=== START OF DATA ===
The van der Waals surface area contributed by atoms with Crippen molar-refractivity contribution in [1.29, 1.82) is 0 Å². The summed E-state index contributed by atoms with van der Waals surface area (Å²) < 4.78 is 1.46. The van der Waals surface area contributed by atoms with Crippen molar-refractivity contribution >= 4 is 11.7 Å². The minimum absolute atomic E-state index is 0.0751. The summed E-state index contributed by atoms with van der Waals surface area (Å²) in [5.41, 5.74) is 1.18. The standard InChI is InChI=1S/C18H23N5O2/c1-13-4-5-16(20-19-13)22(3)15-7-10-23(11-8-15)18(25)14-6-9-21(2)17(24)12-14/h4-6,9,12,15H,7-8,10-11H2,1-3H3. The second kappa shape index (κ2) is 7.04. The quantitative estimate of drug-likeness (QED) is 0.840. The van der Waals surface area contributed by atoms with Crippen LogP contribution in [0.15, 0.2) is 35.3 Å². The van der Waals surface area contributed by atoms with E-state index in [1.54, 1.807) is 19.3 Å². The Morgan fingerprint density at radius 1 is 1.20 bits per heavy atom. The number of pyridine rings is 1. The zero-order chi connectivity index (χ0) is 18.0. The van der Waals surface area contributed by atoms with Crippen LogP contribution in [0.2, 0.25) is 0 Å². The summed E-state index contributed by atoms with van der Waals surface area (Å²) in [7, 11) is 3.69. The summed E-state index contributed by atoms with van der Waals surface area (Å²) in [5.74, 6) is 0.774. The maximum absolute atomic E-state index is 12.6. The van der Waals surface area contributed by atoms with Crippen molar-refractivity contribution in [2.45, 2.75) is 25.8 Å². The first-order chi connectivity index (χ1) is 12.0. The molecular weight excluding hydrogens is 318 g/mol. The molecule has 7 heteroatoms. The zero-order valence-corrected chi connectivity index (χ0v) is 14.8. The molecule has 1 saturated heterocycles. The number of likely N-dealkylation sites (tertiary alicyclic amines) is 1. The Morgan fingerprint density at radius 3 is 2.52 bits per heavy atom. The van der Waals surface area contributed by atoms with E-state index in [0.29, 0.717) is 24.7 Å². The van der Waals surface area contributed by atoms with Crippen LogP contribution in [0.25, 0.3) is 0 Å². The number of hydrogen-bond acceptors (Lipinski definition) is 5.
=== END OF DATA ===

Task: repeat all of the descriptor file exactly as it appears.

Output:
The van der Waals surface area contributed by atoms with Crippen molar-refractivity contribution in [1.29, 1.82) is 0 Å². The summed E-state index contributed by atoms with van der Waals surface area (Å²) < 4.78 is 1.46. The van der Waals surface area contributed by atoms with Crippen molar-refractivity contribution >= 4 is 11.7 Å². The minimum absolute atomic E-state index is 0.0751. The summed E-state index contributed by atoms with van der Waals surface area (Å²) in [5.41, 5.74) is 1.18. The standard InChI is InChI=1S/C18H23N5O2/c1-13-4-5-16(20-19-13)22(3)15-7-10-23(11-8-15)18(25)14-6-9-21(2)17(24)12-14/h4-6,9,12,15H,7-8,10-11H2,1-3H3. The second kappa shape index (κ2) is 7.04. The quantitative estimate of drug-likeness (QED) is 0.840. The van der Waals surface area contributed by atoms with Crippen LogP contribution in [0.15, 0.2) is 35.3 Å². The van der Waals surface area contributed by atoms with E-state index in [1.54, 1.807) is 19.3 Å². The Morgan fingerprint density at radius 1 is 1.20 bits per heavy atom. The number of pyridine rings is 1. The zero-order chi connectivity index (χ0) is 18.0. The van der Waals surface area contributed by atoms with Crippen LogP contribution in [0.2, 0.25) is 0 Å². The summed E-state index contributed by atoms with van der Waals surface area (Å²) in [7, 11) is 3.69. The summed E-state index contributed by atoms with van der Waals surface area (Å²) in [5.74, 6) is 0.774. The maximum absolute atomic E-state index is 12.6. The van der Waals surface area contributed by atoms with Crippen molar-refractivity contribution in [2.45, 2.75) is 25.8 Å². The first-order chi connectivity index (χ1) is 12.0. The molecular weight excluding hydrogens is 318 g/mol. The molecule has 7 heteroatoms. The zero-order valence-corrected chi connectivity index (χ0v) is 14.8. The molecule has 1 saturated heterocycles. The number of likely N-dealkylation sites (tertiary alicyclic amines) is 1. The Morgan fingerprint density at radius 3 is 2.52 bits per heavy atom. The van der Waals surface area contributed by atoms with E-state index in [0.29, 0.717) is 24.7 Å². The van der Waals surface area contributed by atoms with Crippen LogP contribution in [0.25, 0.3) is 0 Å². The number of hydrogen-bond acceptors (Lipinski definition) is 5.